And this can obviously translate far beyond the walls of the church. When you succeed, get chosen out of a large pool of applicants, pass a test, set a new record or standard...who gets the glory? You do, right? You should, right? You did it; you deserve it. But Paul and Barnabas, and our best leaders in the church and in the world, accept good things -- accomplishments -- with humility and prayer.
(AMDG. Those Jesuits know that the discipline of writing it just as much as you write your name, is important because the ego is a monster.)
So they’re selected and sent, and then they work a miracle that’s got the people of Lystra calling them Zeus and Hermes! “The gods have come down to us in human form!” they proclaimed and start worshipping them, that is, they start offering sacrifices to them. (Remember, offering is always at the center of worship.)
If you could make a person who couldn’t walk, walk again, as many doctors do; if you could defend and free someone from the burdens of their prosecutors, as many attorneys do; if you could teach someone to read, or to communicate in another language, or to take care of themselves, as so many educators and parents and grandparents do -- these are all miracles done by human hands. But to God be the glory.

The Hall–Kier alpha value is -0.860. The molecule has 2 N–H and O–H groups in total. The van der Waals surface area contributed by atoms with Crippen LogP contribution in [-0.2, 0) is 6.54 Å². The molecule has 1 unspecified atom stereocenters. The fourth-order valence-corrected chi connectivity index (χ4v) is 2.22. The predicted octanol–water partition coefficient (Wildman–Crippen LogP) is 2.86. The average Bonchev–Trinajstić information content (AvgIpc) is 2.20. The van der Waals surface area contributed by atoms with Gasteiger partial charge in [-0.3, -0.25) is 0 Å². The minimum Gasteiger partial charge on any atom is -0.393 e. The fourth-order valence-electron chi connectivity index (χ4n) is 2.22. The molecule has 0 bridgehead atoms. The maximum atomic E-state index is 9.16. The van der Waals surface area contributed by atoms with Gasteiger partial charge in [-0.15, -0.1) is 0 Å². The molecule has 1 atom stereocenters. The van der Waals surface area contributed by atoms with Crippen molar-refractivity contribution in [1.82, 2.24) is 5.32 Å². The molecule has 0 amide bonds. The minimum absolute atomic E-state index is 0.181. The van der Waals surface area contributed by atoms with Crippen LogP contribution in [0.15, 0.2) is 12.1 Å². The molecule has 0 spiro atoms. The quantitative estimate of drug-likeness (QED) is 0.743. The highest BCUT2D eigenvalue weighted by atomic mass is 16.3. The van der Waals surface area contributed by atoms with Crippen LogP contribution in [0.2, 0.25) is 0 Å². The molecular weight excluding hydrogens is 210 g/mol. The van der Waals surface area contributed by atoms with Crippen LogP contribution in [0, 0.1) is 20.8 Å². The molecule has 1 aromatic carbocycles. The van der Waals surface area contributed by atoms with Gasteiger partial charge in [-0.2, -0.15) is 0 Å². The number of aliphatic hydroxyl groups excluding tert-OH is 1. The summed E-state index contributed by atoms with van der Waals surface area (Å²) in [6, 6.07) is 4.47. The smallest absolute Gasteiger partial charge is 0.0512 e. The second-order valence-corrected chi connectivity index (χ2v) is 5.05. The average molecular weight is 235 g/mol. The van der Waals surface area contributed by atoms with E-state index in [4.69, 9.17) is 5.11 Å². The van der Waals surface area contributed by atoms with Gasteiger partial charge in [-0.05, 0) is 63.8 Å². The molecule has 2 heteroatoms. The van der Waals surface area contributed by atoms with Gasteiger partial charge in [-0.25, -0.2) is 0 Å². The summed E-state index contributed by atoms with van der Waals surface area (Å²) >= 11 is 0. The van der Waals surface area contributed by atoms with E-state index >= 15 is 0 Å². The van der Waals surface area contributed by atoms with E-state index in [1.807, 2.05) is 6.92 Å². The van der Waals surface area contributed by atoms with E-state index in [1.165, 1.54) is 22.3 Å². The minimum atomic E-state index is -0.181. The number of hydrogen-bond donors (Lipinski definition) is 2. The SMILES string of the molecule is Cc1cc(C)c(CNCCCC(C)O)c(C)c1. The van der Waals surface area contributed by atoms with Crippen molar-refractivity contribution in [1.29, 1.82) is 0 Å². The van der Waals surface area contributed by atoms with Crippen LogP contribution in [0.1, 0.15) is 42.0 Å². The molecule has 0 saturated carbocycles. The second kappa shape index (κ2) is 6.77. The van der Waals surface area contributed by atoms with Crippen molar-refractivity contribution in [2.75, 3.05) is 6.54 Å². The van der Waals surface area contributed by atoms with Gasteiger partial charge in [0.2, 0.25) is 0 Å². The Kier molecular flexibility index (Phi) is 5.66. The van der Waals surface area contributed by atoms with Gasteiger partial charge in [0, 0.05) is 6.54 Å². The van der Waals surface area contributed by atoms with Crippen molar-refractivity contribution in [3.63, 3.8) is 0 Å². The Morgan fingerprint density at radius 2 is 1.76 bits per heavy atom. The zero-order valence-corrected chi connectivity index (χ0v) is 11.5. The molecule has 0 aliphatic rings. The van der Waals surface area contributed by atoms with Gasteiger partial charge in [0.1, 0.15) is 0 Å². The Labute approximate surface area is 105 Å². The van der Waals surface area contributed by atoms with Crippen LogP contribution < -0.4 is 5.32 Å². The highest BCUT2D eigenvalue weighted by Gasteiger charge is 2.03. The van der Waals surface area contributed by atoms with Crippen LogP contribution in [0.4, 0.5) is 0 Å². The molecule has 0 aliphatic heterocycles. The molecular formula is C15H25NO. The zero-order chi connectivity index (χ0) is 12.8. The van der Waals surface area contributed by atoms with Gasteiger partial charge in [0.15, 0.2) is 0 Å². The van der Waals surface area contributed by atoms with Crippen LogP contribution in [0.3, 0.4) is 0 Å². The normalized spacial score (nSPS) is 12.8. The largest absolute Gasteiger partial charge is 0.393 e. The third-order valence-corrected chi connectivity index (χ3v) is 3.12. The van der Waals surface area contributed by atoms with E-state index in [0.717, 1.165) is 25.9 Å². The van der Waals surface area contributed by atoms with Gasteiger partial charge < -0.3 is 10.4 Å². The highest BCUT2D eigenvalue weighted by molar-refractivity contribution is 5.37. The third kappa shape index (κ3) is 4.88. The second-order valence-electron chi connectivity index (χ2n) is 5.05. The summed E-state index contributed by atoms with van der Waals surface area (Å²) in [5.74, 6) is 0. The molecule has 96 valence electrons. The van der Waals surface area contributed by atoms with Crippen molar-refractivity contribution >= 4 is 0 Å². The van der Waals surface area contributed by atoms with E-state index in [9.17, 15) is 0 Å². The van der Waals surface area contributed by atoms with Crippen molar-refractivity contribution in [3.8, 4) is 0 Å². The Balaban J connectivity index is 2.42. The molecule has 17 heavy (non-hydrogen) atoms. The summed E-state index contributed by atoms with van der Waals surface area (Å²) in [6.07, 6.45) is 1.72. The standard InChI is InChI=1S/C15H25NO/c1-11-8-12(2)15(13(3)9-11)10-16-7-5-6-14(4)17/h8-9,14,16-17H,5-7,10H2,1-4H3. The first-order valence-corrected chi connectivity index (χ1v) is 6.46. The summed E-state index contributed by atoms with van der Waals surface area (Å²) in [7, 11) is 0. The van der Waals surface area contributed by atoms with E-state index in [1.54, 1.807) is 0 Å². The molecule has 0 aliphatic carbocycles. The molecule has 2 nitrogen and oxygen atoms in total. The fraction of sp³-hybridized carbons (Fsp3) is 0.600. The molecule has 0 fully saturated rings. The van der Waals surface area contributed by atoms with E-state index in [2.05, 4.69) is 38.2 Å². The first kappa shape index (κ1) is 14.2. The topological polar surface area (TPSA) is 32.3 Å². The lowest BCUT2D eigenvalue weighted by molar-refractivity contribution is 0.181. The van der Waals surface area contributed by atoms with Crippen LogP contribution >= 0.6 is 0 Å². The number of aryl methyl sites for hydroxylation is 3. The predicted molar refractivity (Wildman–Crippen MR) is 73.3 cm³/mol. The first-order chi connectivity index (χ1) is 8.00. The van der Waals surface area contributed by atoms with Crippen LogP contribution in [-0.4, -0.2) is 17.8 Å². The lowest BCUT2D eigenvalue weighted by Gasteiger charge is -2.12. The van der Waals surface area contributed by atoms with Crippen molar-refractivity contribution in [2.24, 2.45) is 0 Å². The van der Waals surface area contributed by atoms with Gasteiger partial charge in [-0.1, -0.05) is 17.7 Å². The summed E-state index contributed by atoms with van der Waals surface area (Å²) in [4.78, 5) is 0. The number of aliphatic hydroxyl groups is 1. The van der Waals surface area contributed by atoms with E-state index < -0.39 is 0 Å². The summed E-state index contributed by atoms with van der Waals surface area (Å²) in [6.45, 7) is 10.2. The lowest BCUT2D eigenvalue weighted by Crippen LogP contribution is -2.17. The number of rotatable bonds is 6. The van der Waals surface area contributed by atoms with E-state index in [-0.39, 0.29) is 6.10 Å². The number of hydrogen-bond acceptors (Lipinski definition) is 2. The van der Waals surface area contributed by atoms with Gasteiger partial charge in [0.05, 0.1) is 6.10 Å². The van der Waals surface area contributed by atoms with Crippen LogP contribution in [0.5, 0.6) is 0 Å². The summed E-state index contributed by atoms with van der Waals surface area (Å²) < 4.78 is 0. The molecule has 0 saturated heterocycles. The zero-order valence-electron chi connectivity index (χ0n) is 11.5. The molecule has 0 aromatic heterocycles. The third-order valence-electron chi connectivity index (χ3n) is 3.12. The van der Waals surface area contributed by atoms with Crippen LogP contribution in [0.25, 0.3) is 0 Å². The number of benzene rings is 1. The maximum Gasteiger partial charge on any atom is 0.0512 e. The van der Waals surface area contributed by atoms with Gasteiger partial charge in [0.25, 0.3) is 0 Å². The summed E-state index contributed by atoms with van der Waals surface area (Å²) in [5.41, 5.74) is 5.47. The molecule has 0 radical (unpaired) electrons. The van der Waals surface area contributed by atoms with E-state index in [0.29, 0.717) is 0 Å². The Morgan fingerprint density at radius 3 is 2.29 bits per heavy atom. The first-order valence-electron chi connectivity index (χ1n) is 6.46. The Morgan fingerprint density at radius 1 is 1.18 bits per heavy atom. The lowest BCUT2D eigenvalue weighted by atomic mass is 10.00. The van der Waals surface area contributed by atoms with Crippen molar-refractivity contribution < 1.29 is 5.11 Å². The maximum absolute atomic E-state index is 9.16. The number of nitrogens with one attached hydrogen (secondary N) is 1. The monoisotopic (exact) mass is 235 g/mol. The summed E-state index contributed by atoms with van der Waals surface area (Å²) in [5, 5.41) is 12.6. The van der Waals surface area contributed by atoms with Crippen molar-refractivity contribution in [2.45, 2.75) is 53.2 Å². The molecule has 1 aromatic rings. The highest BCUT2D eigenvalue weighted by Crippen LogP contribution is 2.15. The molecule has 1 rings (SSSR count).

We are called to humble service once again this day, and reminded that it is though God’s grace that we do all that we do. Look around you this week and see the whole creation bearing witness to God’s grace. Just like Paul and Barnabas point out: even the rain, and the food in your bellies, are witnesses to God’s goodness and greater glory in our lives.
God is good. And watches over us. Uses us as instruments of Christ’s peace, which is made known to us again in this Easter season, in the breaking of the bread. We share that peace with one another. We share the good things that we have done and can do with one another and with the world. Because they were never ours to begin with. Look at all our God has done -- sometimes through us, many times beyond us. So turn from these worthless things, Paul and Barnabas say: “Turn from these worthless things [pause], to the living God.” Counter that ego, with a prayer. “Praise God. It wasn’t my doing...ultimately.” To God be the glory. AMEN.